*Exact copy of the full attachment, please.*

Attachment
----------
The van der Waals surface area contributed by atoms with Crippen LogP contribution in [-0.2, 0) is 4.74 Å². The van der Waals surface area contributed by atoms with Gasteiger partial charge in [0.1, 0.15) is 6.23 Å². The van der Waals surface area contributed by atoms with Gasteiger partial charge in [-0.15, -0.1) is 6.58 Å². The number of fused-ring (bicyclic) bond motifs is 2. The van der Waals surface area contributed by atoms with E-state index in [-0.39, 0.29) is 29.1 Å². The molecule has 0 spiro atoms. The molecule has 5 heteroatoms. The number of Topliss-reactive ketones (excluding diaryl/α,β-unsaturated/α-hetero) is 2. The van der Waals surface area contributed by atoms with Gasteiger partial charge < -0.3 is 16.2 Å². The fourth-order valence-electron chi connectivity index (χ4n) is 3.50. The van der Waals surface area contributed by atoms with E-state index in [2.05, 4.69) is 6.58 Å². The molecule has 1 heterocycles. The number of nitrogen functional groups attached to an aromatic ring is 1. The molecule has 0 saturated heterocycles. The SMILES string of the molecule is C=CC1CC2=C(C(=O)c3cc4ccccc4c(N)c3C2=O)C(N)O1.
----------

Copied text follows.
The van der Waals surface area contributed by atoms with Crippen LogP contribution in [-0.2, 0) is 4.74 Å². The van der Waals surface area contributed by atoms with Gasteiger partial charge in [0.1, 0.15) is 6.23 Å². The van der Waals surface area contributed by atoms with Gasteiger partial charge in [-0.15, -0.1) is 6.58 Å². The number of fused-ring (bicyclic) bond motifs is 2. The van der Waals surface area contributed by atoms with E-state index in [-0.39, 0.29) is 29.1 Å². The molecule has 0 spiro atoms. The molecule has 5 heteroatoms. The number of Topliss-reactive ketones (excluding diaryl/α,β-unsaturated/α-hetero) is 2. The van der Waals surface area contributed by atoms with Gasteiger partial charge < -0.3 is 16.2 Å². The fourth-order valence-electron chi connectivity index (χ4n) is 3.50. The van der Waals surface area contributed by atoms with E-state index in [2.05, 4.69) is 6.58 Å². The molecule has 1 heterocycles. The number of nitrogen functional groups attached to an aromatic ring is 1. The molecule has 0 saturated heterocycles. The SMILES string of the molecule is C=CC1CC2=C(C(=O)c3cc4ccccc4c(N)c3C2=O)C(N)O1.